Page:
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Robert F. Christy (1916–2012)

Published onDec 01, 2012
Robert F. Christy (1916–2012)

Robert F. Christy was unique and remarkable in many ways.

He was born May 14, 1916, and grew up as an orphan in Vancouver, Canada. He received the Governor General's Gold Medal as the top high school student in the province of British Columbia; this medal included a scholarship that enabled him to attend the University of British Columbia as an undergraduate. Thereafter, he stood out as a graduate student of Oppenheimer's in theoretical physics at Berkeley.

Robert Christy was one of the pioneers invited to join the Manhattan Project at the University of Chicago in early1942, working on the world's first nuclear reactor (Chicago Pile 1). He worked first on the theoretical design with Eugene Wigner, and then on the experimental design with Enrico Fermi. This culminated in the first successful nuclear reactor on December 2, 1942. After that, Oppenheimer invited him to be one of the first to go to the Los Alamos site of the Manhattan Project and work on designing the atomic bomb. (This was early in 1943, and no housing yet existed at Los Alamos; accommodation was in a nearby Indian village, with transport by bus each day to the laboratory, until eventually housing was constructed.) At Los Alamos, Robert Christy was assigned to work for Hans Bethe, who was in charge of the theoretical design, but he also crossed over to the experimental design team of Bob Bacher, where he later jokingly stated that his height (6' 5”) was useful when making adjustments on the bomb. The first atomic bomb was called the “Christy Gadget” because he had made a crucial contribution to its design, realizing that the plutonium implosion bomb did not need a hollow sphere that might crumple (and thus fizzle) when imploded, but could be designed using a solid sphere of plutonium. When the first atomic bomb was exploded on July 16, 1945, at Alamogordo, New Mexico, the immediate reaction was joy that their work had not been in vain. Brigadier­general Thomas Farrell turned to his immediate superior General Leslie Groves, the head of the Manhattan Project, and said, “The war is over.” Groves replied, “Yes, just as soon as we drop one or two of these things on Japan.” President Truman had little choice but to use the bomb on Japan: the war was so bitter that he might have been impeached if he had not done so. Soon, however, the scientists also began to fear for the consequences of this powerful new weapon.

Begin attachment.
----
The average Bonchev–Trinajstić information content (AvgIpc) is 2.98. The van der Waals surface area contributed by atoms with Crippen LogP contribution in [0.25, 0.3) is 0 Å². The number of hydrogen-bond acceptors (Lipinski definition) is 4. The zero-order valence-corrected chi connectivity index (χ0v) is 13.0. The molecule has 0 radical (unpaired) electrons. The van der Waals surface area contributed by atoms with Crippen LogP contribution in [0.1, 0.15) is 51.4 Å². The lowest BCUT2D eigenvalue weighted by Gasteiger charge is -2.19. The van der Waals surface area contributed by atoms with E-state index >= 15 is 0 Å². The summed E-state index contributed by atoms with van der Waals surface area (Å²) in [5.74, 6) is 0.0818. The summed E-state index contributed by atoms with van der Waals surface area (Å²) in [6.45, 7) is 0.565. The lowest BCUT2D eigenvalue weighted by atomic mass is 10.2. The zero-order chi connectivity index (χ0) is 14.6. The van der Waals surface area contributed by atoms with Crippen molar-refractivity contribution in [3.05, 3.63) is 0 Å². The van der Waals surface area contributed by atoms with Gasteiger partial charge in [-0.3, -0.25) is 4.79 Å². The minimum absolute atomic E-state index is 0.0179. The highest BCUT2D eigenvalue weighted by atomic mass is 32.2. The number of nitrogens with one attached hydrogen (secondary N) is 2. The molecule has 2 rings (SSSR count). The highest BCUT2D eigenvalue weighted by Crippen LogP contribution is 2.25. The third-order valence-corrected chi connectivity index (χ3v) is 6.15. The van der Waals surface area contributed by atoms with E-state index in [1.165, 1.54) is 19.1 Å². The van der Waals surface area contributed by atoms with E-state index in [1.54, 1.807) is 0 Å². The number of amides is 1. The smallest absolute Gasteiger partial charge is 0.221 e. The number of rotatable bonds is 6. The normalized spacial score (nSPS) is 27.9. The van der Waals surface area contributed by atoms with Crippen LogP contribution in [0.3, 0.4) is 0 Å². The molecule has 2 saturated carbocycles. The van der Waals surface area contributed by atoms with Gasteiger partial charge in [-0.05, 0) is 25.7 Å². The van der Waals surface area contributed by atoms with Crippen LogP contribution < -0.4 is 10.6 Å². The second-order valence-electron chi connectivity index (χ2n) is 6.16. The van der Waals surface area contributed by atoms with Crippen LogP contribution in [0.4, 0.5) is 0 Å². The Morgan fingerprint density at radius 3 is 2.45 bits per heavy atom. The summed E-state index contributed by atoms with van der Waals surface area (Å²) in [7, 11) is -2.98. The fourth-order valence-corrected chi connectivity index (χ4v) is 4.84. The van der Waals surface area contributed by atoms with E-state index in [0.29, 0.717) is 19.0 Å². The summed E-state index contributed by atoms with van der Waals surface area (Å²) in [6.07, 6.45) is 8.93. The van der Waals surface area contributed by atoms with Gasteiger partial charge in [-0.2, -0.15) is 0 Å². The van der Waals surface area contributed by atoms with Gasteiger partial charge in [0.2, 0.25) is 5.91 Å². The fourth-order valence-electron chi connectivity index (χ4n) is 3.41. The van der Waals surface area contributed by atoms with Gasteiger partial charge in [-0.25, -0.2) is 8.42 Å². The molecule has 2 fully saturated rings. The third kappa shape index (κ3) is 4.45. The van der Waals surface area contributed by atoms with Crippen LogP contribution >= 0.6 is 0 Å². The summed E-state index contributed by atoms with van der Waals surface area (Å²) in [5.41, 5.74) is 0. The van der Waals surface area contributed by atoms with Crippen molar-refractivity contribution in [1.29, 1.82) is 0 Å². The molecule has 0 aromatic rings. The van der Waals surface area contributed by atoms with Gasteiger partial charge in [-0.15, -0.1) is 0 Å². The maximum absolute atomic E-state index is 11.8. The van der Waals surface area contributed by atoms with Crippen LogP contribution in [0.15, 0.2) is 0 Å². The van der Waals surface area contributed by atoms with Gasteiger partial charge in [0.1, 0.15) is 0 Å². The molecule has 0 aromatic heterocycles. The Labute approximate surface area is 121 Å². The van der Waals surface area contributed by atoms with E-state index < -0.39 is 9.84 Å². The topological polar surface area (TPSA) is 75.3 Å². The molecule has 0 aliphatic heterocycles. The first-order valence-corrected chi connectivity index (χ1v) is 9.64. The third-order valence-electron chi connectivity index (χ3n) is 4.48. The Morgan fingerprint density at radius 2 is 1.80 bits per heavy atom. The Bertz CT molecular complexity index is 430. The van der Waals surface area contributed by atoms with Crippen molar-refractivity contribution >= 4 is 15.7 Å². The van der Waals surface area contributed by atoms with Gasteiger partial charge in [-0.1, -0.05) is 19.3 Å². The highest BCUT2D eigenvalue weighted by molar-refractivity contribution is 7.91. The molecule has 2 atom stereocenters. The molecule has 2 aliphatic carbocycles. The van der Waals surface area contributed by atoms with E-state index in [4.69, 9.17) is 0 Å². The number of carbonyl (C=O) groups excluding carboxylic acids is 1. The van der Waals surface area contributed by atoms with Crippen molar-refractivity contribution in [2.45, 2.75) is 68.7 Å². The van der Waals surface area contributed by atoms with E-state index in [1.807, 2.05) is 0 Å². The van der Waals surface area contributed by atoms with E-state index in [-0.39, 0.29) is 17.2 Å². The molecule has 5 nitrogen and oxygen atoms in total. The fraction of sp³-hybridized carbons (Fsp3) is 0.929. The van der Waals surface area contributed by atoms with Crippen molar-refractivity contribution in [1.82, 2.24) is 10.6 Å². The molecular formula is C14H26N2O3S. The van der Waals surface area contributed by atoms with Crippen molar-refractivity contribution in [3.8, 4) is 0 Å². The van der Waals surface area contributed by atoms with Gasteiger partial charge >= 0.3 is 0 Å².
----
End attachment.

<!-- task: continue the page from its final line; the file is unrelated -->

In December of 1945, Robert Christy become one of the founding members of the Association of Los Alamos Scientists (ALAS), and helped draft a statement educating the public on the peaceful uses of atomic energy. He was also one of the ten Caltech scientists who had worked on the atomic bomb who signed and paid for a full­page ad in the Los Angeles Times on Oct 14, 1956, calling for an end to nuclear weapons tests. In 1966, Prof. J. R. Zacharias of the Massachusetts Institute of Technology invited Robert Christy to join a panel discussing technological means to end the war in Vietnam. He replied on May 4, 1966, “I do not believe we can achieve useful ends in Vietnam by military means only – I am convinced the problem is much more in the political and diplomatic realm than the military one. ... I do not believe a solution can be found in technological innovations and military weapons and practices. All I can see in that direction is more effective killing of people with whom I believe we have no basic quarrel. I would almost certainly find that avenue one that I could not devote myself to.”

Robert Christy's favorite contribution was in astrophysics, explaining for the first time how the RR Lyrae and Cepheid variable stars pulsated and changed their light output. These stars are used as key distance indicators for other galaxies, a crucial measuring stick needed for determining distance scales in the universe. In 1965, he was nominated to the National Academy of Sciences. In 1967, he was awarded the Eddington Gold Medal from Royal Astronomical society of Great Britain for his work on variable stars.